April 2010
Volume 51, Issue 13
ARVO Annual Meeting Abstract  |   April 2010
Light Responses and Morphology of bNOS-Immunoreactive Neurons in the Mouse Retina
Author Affiliations & Notes
  • J.-J. Pang
    Ophthalmology, Baylor College of Medicine, Houston, Texas
  • F. Gao
    Ophthalmology, Baylor College of Medicine, Houston, Texas
  • S. M. Wu
    Ophthalmology, Baylor College of Medicine, Houston, Texas
  • Footnotes
    Commercial Relationships  J.-J. Pang, None; F. Gao, None; S.M. Wu, None.
  • Footnotes
    Support  EY 04446, EY 02520, the Retina Research Foundation (Houston, TX), and Research to Prevent Blindness, Inc, EY13915 and Knights Templar Eye Foundation
Investigative Ophthalmology & Visual Science April 2010, Vol.51, 1855. doi:https://doi.org/
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      J.-J. Pang, F. Gao, S. M. Wu; Light Responses and Morphology of bNOS-Immunoreactive Neurons in the Mouse Retina. Invest. Ophthalmol. Vis. Sci. 2010;51(13):1855. doi: https://doi.org/.

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      © ARVO (1962-2015); The Authors (2016-present)

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Purpose: : Nitric oxide (NO), produced by NO synthase (NOS), modulates the function of all retinal neurons and ocular blood vessels and participates in the pathogenesis of ocular diseases. To further understand the regulation of ocular NO release, we systematically studied the morphology, topography and light responses of NOS-containing amacrine cells (NOACs) in dark-adapted mouse retina.

Methods: : Immunohistological staining for neuronal NOS (bNOS), combined with retrograde labeling of ganglion cells (GCs) with Neurobiotin (NB, a gap junction permeable dye) and Lucifer yellow (LY, a less permeable dye), was used to identify NOACs. The light responses of ACs were recorded under whole-cell voltage clamp conditions and cell morphology was examined with a confocal microscope.

Results: : In dark-adapted conditions bNOS-immunoreactivity (IR) was present primarily in the inner nuclear layer and ganglion cell layer. bNOS-IR somas were negative for LY, thus they were identified as ACs; and nearly 6 % of these cells were labeled by NB, indicating that they were dye-coupled with GCs. bNOS-IR somas in the GCL and INL were absent in bNOS knock out mice (Nos1tm1Pl-/- ) (Huang, 1998). Three morphological subtypes of NOACs (NI, NII and displaced) were identified. The cell density, inter-cellular distance and distribution of NOACs were studied in whole retinas. NI cells had a dendritic arbor ramifying near the center of the inner plexiform layer (IPL), while the dendrites of the NII cells ramified primarily in sublamina b of the IPL. Light evoked depolarizing ON-OFF responses in NI cells and OFF responses in NII cells, with the former having high light sensitivity and the latter having lower light sensitivity. Frequent (1 to 2 Hz) or abrupt change of light-intensity was more efficient in evoking transient light responses. The light responses in NOACs were suppressed by DNQX, suggesting that they were mediated by AMPA/KA receptors.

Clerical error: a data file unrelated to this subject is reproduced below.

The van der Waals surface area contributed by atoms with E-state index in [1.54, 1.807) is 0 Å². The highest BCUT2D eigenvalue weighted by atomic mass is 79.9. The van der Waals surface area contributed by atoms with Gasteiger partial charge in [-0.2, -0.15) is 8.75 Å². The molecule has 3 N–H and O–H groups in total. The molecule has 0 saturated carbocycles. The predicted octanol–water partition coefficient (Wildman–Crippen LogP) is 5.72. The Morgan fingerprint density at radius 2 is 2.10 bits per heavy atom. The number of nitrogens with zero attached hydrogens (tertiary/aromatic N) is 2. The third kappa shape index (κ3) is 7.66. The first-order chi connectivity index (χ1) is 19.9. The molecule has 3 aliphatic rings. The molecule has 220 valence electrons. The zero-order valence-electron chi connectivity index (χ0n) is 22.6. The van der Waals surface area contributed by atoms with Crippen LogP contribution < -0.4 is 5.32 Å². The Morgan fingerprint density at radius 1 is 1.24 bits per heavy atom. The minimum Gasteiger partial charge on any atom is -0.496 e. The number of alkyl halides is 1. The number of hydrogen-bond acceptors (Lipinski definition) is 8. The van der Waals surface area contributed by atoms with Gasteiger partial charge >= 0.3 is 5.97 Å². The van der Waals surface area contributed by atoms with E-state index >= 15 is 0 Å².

Conclusions: : bNOS-IR cells in the mouse retina are ACs, including NI, NII and displaced cells. NOACs are most extensively activated by 1~ 2 Hz flickering light, especially at the light offsets. The depolarizing ON-OFF responses in NI cells and depolarizing OFF responses in NII cells are mediated by AMPA/KA receptors. The transient depolarizing light responses and the expression of Ca++ channels in NOACs suggest that NO is released from NOACs in flickering light and light is likely to quantitatively modulate NO release from NOACs. NOACs cells may thereby play a significant role in retinal diseases associated with NO.

Keywords: nitric oxide • amacrine cells • electrophysiology: non-clinical 

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